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which was held by the French. The governor was a gallant knight, named sir Anthony de Loreuil, who, on the arrival of the enemy, made a vigorous defence: nevertheless, the English surrounded the place on all sides, and remained there about six weeks.

While this was going forward, the lord de Bueil, sir William Blesset, the lord de la Varenne, and other French captains, assembled about fourteen hundred fighting men, with the intent to force the enemy to raise their siege. They remained for some days at Beaumont le Vicomte, where part of them were quartered, and the remainder at Vivien, four leagues distant from St. Severin. While at Beaumont they called a council of all the chief captains, to consider how they should act; when, after much noise and debating, they considered themselves not strong enough to fight the English in their present situation, and determined to attempt withdrawing the besieged the back way out of the town. The captains now returned to their different quarters, and established good guards around them during the night, both of horse and foot. The lord de Beuil was, on this expedition, lieutenant for the lord Charles d'Anjou, and had the charge of his banner.

This same night a detachment of the English, having had intelligence of the advance of the French, took the field, and marched in silence until they came near to the town of Vivien, whither they sent scouts to reconnoitre the state of the French, who, having twice entered Vivien, brought word they were in tolerable good order. The English then made an attack on their quarters about day-break, and easily defeated them without much loss. Many were taken and killed: among the last was a valiant man from Amiens, but originally from Auvergne, called John de Belley. When the business was over, the English took the field with their prisoners; but the lords de Bueil and de la Varenne, who were in Beaumont, hearing of this discomfiture from the runaways, made instant preparations to pursue the English, who no sooner saw them than they rejoiced, thinking to defeat them as they had done the others, and each party met gallantly. Many valorous acts were done on both sides; but, in the end, the English lost the day, partly from the prisoners whom they had taken at Vivien joining the French. A valiant knight named Arthur was slain, and Mathagon made prisoner,-but the bastard of Salisbury" fled. Four hundred, or more, of the English were killed or taken, and the French left masters of the field, very joyful for their victory. When the English who had remained at the siege of St. Severin heard of the ill success of their companions, they raised the siege, and retreated to the garrisons whence they had come.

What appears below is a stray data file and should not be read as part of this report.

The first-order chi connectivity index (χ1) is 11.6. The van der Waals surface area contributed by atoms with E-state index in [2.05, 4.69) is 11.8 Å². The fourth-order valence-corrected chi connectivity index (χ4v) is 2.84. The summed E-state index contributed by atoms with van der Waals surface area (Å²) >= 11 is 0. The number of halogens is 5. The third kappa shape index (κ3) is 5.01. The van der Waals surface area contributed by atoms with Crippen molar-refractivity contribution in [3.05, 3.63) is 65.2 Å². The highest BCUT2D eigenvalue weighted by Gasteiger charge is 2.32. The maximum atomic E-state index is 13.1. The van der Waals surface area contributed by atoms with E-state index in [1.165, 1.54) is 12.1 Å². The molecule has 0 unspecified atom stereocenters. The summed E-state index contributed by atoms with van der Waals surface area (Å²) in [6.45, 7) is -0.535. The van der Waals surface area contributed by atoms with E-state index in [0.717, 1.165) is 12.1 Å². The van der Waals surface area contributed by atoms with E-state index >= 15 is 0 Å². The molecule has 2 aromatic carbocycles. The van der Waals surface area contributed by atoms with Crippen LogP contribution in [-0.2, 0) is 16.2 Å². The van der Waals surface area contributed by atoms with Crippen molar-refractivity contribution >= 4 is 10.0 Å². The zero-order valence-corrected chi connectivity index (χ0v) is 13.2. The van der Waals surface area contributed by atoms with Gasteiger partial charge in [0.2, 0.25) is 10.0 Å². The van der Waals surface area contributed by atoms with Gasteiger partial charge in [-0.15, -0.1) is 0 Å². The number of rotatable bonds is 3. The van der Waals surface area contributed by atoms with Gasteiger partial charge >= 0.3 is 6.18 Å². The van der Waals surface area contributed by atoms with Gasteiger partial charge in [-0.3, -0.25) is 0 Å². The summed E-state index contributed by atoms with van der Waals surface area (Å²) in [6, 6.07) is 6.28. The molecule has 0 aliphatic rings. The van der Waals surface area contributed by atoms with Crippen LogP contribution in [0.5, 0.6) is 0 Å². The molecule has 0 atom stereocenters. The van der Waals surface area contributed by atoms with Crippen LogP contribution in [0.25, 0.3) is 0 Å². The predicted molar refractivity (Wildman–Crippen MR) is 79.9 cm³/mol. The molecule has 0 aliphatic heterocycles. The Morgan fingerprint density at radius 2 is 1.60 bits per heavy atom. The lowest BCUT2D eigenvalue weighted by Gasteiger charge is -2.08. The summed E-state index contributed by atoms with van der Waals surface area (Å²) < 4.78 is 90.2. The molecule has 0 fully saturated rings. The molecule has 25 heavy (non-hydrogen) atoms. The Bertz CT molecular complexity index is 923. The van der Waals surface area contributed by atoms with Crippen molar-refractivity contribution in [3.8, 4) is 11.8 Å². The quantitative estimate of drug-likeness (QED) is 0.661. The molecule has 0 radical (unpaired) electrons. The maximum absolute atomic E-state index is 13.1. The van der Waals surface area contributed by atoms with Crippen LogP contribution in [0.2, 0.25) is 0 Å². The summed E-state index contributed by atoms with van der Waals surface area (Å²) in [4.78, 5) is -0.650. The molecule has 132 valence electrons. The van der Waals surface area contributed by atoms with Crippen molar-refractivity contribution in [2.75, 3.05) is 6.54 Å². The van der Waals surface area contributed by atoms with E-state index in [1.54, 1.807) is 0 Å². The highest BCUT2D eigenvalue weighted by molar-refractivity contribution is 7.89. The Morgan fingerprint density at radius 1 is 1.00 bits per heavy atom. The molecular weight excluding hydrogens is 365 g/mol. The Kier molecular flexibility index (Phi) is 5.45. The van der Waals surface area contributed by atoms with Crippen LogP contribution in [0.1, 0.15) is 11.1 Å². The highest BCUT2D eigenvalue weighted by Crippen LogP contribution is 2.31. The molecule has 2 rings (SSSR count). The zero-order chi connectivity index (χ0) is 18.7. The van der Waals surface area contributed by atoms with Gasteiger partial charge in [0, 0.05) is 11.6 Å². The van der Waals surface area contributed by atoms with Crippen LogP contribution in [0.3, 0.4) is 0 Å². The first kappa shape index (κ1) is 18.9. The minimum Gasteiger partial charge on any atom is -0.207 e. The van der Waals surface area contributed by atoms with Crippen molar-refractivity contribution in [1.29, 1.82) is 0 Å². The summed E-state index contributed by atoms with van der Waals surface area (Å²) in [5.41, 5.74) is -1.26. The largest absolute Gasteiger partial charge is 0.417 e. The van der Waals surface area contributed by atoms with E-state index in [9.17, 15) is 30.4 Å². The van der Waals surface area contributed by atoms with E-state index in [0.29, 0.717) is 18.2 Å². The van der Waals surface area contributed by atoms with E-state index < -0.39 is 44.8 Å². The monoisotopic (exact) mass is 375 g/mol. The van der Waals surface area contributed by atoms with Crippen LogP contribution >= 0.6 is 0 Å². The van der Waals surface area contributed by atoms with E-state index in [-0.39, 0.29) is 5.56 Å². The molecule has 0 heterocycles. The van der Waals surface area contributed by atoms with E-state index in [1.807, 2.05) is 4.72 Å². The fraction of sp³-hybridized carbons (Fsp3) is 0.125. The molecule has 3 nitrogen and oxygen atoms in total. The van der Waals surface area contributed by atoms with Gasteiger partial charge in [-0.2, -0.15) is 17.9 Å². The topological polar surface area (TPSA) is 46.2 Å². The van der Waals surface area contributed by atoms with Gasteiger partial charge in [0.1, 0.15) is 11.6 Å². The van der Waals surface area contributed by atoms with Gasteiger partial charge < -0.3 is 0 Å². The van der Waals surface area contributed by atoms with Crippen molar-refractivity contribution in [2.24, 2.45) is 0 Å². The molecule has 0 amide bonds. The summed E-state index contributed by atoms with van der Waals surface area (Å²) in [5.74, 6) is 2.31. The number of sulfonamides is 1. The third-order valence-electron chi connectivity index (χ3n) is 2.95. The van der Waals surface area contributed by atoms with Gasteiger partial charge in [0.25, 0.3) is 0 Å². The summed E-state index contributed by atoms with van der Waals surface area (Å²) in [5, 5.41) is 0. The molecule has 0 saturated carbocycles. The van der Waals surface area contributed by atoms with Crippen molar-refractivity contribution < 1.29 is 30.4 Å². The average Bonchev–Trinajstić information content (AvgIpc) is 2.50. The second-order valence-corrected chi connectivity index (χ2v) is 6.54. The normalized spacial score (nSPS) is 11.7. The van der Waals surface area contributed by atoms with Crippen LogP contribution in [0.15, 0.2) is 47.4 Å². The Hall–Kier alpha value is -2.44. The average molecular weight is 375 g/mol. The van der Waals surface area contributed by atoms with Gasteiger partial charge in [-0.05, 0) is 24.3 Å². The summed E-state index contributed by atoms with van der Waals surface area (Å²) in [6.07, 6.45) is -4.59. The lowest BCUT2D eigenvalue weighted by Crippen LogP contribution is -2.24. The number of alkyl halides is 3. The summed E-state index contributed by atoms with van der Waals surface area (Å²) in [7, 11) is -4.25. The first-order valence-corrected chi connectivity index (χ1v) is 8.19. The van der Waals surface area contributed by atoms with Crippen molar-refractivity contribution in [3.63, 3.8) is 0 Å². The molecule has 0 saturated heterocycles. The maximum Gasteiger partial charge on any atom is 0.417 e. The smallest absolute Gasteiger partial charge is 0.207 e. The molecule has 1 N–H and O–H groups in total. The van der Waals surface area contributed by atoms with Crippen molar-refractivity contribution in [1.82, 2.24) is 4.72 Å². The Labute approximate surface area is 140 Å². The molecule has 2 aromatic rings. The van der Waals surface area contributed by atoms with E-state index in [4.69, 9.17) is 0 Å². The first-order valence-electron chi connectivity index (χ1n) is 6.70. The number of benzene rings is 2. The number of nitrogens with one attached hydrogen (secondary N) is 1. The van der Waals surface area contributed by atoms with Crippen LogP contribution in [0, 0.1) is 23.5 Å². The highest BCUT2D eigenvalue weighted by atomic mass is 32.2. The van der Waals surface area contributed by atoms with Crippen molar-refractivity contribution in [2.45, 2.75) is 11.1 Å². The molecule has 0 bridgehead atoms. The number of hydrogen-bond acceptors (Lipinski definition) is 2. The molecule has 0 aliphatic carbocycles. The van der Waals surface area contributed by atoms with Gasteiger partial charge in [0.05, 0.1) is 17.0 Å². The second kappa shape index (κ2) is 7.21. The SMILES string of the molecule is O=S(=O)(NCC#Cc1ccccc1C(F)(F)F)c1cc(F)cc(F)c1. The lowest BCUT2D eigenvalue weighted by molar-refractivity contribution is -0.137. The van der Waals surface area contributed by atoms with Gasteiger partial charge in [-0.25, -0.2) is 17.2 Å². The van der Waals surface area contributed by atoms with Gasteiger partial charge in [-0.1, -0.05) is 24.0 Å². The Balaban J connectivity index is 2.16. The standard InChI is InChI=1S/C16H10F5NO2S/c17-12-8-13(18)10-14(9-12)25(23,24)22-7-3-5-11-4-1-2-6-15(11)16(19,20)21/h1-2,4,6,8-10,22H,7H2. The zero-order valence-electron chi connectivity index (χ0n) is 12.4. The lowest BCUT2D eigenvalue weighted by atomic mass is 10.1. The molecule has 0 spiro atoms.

CHAPTER CLXIv.—LA HIRE TREACHERously MAKES THE LORD D'AUFFEMONT A PRISONER.

DURING these tribulations, La Hire, accompanied by Anthony de Chabannes, the bourg de Vignolles his brother, and about two hundred combatants, passed one day near to the castle of Clermont in the Beauvoisis, of which the lord d'Auffemont was governor. He was no way alarmed at their appearance; and, as a mark of his good will, ordered wine to be drawn, and carried without the postern of the great tower, for them to drink. The lord d'Auffemont came also out of the castle, with only three or four of his attendants, to converse with them, and showed great courtesy to La Hire and his companions, not having the smallest distrust of their treacherous intentions, which they very soon made apparent; for during the conversation, La Hire laid hands on him, and forced him to surrender the castle, putting him withal in irons and in confinement. In this state he kept him upwards of a month, insomuch that his limbs were greatly bruised and benumbed, and he was covered with lice and all sorts of vermin.